The Los Angeles Times chronicles Vegas economy problems
Meanwhile, relentless price-cutting remains the watchword on the Strip. Wynn Resorts recorded revenue in Las Vegas of $291.3 million in the first quarter of this year, only a hair ahead of the $287.2 million in the same period of 2008, despite having doubled its room inventory by opening the 2,034-room Encore in December.
Wynn reported that discounts lowered its average revenue per room to $194 for the first half of this year, from $289 a year earlier -- although its aggressive promotional rates didn't help overall occupancy, which fell to 88% from 96.2%.
Some casino industry experts fear that continued heavy discounting will dim the Vegas aura for the longer term.
"You've got to drop your rates, but you don't want to create a sense that this is a discount experience or that the experience itself has been diminished," says Billy Vassiliadis, chief executive of R&R Partners, the Las Vegas public relations firm that created the renowned "What happens here, stays here" marketing campaign. "It's been a real dilemma."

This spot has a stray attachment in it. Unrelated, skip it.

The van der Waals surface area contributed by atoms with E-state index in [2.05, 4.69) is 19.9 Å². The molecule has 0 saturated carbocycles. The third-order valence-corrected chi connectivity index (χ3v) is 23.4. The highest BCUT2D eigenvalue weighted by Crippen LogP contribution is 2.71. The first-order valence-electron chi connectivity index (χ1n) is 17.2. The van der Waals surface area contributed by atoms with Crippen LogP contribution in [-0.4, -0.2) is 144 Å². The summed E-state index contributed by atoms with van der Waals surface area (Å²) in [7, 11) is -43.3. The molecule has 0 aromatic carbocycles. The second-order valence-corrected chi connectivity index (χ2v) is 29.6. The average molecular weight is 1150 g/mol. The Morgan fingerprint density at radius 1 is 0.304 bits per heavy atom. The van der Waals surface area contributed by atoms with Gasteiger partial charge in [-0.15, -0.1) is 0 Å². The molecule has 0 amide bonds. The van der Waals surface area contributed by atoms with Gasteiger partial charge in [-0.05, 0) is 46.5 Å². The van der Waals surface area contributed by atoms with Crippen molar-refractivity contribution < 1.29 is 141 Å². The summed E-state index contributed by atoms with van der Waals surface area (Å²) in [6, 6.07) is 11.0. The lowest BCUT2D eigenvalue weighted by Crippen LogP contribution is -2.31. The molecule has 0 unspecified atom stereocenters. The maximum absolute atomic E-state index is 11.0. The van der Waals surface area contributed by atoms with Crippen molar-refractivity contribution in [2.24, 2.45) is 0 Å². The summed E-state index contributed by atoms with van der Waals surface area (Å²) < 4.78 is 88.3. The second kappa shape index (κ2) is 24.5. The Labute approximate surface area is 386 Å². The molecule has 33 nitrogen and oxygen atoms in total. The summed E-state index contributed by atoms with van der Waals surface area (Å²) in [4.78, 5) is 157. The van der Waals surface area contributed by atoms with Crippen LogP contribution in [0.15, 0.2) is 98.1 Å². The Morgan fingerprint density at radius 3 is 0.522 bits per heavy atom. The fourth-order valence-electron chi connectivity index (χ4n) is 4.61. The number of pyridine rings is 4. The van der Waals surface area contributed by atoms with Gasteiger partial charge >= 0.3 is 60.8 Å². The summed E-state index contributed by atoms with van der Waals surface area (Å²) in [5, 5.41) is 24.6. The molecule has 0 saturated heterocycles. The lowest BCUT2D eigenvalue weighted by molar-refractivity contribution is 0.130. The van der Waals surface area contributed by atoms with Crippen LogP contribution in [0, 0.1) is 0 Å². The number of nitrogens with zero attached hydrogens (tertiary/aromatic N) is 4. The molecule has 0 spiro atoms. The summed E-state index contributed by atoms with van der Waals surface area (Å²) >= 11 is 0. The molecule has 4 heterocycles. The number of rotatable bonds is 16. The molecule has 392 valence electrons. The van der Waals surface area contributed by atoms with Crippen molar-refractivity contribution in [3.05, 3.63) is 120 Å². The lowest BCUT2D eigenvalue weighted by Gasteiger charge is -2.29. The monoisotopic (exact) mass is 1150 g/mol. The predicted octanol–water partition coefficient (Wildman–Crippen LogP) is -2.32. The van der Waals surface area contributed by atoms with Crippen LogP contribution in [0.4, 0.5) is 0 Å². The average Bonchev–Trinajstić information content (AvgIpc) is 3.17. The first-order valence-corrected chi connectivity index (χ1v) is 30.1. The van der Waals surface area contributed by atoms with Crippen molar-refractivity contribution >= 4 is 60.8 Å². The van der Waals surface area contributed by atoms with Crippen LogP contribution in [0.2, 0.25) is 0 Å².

Another concern is that bargain hunters lured to the Strip by cut-rate rooms may not belong to the market segment that its business model -- a symbiosis of expensive accommodations, gourmet dining and entertainment -- relies on. Rather than dining at a hotel's high-margin Wolfgang Puck restaurant, for example, they may hop across the street for a fast-food meal.
The business model was a losing proposition from day one. It was wrong for the mega casinos to shift their focus from gambling to catering to a smaller more wealthy customer base combined with business expense account convention attendees. Extremely short sighted. And frankly Harrah's has cut its maintenance budget so much that their properties are dirty and they lack the staff to adequately serve their guests causing their appeal to guests to greatly diminish. Not to mention the lack of any new slot machines on the floors. Las Vegas is not the same.
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